Earlier this week, I was on a morning walk with my dogs. Near the end of my street, I happened upon an older man and two small girls. Grandpa was sitting in a lawn chair in his driveway and the girls were busy transferring short wooden slats from a green plastic wagon to a pile at the end of the driveway. The girls were maybe 3 and 4 years old, definitely not kindergarten age yet.
Let me set the scene:
Two houses down from them, a new home is being built. On that day, a large crane was lifting rafters onto the roof. I assumed the small family clan was out watching the build. I further assumed that the girls, in their pre-schooler way, were emulating the construction workers by “building” their pile of fence pieces.
I was wrong….
As I passed by, my two eager mutts pulling me along, I off-handedly commented on how hard the girls were working.
Grandpa then proceeded to tell me that the girls had refused to do their school work (wasting their 30 minute “window of time” – direct quote), and because of that he was putting them to work. Because, if they don’t do their school work, this is the kind of work they would end up doing.
“This is work for dummies,” he said.
Hundreds of things went through in my head. (Least of which was grandpa calling his granddaughters, “dummies.”) I wondered if these young, impressionable girls were equating what grandpa said to the activity down the street. Were they thinking with their little impressionable brains that the men building the house were “dummies?” Would they extrapolate the “dummy” comment to mean all tradespeople, blue-collar workers, manual laborers, people who worked with their hands?
I didn’t contradict him, I wish I had. I have a lot of respect for tradespeople, for the skill it takes to build a house, to lay mortar, to repair cars and kitchen appliances, all those technical jobs that don’t necessarily require a college degree. If anyone thinks only “dummies” do those sorts of jobs, try replacing the brakes on your car, or rewiring an electrical plug. Try building an addition onto your house.
My two children could not be more different. My daughter was always an academic wizard. A top-ten graduate in her high school class, Magna Cum Laude from Florida State University, Master’s degree with high honors from the University of North Carolina Greensboro. It also took more than 18 months to find her Big Girl job after graduation. It’s a great job, she loves it and is very good at it, but she is not utilizing those six years of higher education as they were intended.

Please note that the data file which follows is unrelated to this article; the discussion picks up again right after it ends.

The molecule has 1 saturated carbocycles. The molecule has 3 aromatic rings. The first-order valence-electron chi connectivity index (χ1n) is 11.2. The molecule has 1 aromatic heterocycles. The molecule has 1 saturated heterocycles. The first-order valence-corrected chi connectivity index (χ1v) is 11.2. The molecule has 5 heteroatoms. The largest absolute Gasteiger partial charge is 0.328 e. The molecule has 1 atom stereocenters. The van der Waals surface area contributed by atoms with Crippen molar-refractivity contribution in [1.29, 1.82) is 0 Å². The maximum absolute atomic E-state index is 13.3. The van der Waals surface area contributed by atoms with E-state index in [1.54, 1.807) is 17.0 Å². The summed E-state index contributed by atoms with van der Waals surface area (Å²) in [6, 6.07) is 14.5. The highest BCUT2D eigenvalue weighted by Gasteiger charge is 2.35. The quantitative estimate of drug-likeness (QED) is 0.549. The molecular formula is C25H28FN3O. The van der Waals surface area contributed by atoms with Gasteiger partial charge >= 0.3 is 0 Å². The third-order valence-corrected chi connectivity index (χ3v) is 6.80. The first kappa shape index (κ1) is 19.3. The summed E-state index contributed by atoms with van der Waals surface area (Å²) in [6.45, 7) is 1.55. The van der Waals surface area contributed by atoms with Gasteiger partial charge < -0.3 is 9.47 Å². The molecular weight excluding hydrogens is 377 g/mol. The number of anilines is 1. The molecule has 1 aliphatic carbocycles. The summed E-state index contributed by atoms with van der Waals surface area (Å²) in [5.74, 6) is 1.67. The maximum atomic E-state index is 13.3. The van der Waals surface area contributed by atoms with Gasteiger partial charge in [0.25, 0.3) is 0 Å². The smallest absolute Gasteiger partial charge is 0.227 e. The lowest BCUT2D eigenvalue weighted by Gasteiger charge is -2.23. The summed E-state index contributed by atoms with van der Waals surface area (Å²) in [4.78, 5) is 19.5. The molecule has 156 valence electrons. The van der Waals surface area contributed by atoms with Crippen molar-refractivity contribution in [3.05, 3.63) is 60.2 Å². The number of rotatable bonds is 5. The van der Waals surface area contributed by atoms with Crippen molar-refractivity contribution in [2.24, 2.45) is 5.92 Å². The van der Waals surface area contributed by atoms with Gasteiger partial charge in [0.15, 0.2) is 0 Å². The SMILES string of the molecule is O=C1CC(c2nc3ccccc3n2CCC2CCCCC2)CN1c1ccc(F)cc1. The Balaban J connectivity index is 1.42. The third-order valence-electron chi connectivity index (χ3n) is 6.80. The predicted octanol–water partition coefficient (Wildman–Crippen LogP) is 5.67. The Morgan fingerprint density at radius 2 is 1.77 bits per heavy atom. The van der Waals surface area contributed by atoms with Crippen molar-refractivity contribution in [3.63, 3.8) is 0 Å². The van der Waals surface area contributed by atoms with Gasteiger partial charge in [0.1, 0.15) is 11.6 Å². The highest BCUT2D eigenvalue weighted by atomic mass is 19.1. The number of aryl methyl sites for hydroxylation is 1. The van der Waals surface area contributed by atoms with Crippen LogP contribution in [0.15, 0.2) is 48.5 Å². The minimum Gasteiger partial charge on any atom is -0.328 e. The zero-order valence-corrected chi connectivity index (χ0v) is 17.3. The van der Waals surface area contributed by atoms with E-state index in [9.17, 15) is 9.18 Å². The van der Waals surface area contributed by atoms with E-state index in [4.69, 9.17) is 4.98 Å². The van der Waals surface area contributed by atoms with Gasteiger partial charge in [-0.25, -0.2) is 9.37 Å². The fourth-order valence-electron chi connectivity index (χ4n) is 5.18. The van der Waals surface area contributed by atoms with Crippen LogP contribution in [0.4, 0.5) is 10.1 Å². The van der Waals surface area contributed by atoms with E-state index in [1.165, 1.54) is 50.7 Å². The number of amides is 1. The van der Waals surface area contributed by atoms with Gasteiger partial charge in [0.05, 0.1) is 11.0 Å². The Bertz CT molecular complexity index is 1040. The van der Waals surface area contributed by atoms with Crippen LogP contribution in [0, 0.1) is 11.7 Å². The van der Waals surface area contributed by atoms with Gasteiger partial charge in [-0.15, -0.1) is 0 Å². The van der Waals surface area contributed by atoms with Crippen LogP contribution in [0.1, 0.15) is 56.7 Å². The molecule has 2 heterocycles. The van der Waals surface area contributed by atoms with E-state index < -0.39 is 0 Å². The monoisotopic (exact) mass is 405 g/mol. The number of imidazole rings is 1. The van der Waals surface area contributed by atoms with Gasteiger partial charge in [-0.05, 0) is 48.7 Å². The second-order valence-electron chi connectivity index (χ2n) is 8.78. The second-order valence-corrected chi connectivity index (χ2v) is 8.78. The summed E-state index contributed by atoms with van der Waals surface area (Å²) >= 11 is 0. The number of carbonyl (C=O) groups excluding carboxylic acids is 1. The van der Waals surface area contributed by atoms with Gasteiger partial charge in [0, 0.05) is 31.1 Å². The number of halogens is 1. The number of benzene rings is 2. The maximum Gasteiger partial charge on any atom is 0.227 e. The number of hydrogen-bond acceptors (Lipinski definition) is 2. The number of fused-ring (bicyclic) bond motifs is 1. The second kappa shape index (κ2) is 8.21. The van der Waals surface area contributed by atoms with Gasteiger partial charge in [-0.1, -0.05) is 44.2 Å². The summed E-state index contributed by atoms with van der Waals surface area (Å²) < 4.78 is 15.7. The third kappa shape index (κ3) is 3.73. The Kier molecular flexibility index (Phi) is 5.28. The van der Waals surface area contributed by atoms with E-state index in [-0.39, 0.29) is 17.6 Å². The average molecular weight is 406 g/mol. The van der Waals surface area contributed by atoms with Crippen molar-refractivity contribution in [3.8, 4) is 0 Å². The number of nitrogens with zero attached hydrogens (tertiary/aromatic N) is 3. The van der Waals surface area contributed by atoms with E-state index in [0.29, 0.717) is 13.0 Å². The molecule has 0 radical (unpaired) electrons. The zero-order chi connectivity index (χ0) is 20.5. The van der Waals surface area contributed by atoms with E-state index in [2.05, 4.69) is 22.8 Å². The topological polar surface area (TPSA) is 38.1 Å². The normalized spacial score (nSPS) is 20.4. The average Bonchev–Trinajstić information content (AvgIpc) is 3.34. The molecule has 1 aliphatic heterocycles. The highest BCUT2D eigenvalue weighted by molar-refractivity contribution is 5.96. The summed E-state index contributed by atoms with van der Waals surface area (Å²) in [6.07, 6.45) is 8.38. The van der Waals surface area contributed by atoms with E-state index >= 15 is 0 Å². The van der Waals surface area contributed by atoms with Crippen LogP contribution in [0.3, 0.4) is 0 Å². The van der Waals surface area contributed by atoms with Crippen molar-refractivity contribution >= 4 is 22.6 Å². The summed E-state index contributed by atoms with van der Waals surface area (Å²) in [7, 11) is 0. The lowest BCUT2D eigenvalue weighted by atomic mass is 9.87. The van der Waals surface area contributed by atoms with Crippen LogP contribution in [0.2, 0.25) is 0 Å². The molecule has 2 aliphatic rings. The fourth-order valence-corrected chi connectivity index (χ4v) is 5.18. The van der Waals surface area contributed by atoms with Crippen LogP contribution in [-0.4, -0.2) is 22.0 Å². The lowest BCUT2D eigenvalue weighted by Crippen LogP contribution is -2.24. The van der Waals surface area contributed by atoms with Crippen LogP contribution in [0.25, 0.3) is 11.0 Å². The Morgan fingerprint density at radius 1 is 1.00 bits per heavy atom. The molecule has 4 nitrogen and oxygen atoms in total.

My son, the younger of the two, is just as brilliant as his sister, maybe even more so. His thinking is more outside-of-the box, not as linear as hers. Yet, early on, it was very clear that the traditional school environment was not his forte. That’s true for many students. We knew that college was not in our son’s future, but trade school was.
Now, he is working at a garage that refurbishes older model Corvettes. How, cool is that?
One child has the “book learning,” the other has the “hands-on skills.” I am immeasurably proud of both of them, and marvel at what they have accomplished. Neither are dummies.
“I think the stigmas and stereotypes that keep so many people from pursuing a truly useful skill, begin with the mistaken belief that a four-year degree is somehow superior to all other forms of learning.” ~ Mike Rowe
This week’s word is:
Using “job” for inspiration, write 100 Words – no more, no less. You can either use the word, or any form of the word, as one of your 100, or it can be implied. Then, add a link back here from your post (A pingback is like bread crumbs, it helps your readers find the other 100 Word stories, and it’s nice to share.), and add your story to the Mister Linky list. If you don’t have a blog, you can leave your submission in the comment section, or as a Facebook status post. Remember to keep spreading the love with supportive comments for your fellow wordsters.